This 'Bomb Damage' On Nelson's Column Isn't What You Think

By M@ Last edited 24 months ago
This 'Bomb Damage' On Nelson's Column Isn't What You Think

Take a look at the south and west sides of Nelson's Column and you might spot that some of the stones are scarred and battered.

Many would, no doubt, jump to the conclusion that the scars were caused by the Blitz. But these marks are down to friendly fire.

The damage was done on 12/13 November 1918, a day after the armistice that ended the first world war. Huge crowds took to the streets for a second night of celebration. Not everyone behaved themselves.

As midnight approached, one group set up bonfires on the steps of Nelson's Column. The flames were fed by posters for war bonds, which had decorated the square for years and were now redundant. A captured German gun was dragged from the Mall and placed alongside. A delivery boy was knocked off his tricycle which, along with its cargo of parcels, further fed the flames.

Wooden paving blocks were prised from nearby roadworks as added fuel. Covered in tar, they burned at high temperature (a feature later exploited by Alan Sugar, but that's another story). A watchman's hut was dismantled and thrown on top for good measure.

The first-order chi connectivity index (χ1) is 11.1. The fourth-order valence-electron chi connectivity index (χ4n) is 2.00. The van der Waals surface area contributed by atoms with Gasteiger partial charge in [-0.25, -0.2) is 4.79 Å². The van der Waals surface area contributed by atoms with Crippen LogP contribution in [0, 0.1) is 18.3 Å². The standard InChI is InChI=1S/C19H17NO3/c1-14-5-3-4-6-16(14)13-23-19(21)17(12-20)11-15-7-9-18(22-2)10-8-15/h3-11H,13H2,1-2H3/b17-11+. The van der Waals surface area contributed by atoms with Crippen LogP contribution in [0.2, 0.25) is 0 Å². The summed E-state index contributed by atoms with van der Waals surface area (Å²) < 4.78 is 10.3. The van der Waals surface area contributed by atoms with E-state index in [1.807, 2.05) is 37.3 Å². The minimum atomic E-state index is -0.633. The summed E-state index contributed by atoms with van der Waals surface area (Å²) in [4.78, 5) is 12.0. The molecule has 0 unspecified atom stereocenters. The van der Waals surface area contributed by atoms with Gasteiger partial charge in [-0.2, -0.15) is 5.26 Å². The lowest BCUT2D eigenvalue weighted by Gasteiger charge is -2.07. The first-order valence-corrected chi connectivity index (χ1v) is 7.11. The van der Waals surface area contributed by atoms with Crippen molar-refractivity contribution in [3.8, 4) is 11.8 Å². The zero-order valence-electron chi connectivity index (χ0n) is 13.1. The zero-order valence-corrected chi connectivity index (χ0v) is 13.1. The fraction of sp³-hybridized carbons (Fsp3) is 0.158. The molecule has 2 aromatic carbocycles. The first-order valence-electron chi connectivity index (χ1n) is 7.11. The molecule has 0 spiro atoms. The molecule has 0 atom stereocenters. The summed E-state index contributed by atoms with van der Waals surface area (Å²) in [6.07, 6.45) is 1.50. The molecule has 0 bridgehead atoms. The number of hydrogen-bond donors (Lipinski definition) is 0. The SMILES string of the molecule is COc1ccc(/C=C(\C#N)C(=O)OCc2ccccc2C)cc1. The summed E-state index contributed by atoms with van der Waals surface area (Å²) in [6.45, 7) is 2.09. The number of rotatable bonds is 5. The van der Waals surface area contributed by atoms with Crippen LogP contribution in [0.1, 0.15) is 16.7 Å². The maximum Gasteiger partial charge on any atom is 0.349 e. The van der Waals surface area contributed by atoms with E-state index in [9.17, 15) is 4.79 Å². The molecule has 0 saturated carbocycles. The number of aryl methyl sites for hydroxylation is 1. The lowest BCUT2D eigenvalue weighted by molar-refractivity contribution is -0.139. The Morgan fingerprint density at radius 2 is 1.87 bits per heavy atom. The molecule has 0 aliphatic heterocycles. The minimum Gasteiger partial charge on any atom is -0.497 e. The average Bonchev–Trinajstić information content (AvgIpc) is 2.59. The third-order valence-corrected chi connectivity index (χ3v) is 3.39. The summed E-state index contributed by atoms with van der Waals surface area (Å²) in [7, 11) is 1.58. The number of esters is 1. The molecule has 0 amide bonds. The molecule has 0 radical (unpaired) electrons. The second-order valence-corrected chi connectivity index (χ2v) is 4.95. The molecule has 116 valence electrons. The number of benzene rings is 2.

As the flames grew higher, the fire brigade turned its hoses on the crowd in an attempt to end what one newspaper called the 'regrettable rowdyism'. It didn't work. The hose was cut (by Australian soldiers, apparently) and the roysterers took control of the engine. The firemen got a dousing.

By this point the bonfires had got so hot that flares of creosote were shooting up the column. Under the intense heat, the granite plinth cracked and shattered in several places. Deep scars were left on the steps, with further damage to the paving. Amazingly, nobody was seriously hurt, although one lady was fatally struck by a car elsewhere in the square.

The wounds to Nelson's Column are long-since filled in, but you can still see their traces on the west and (possibly) south sides of the monument. Tour guides might point them out as war damage, but they are more accurately described as peace damage.

Sources: various accounts found in the British Newspaper Archive.

Last Updated 02 July 2018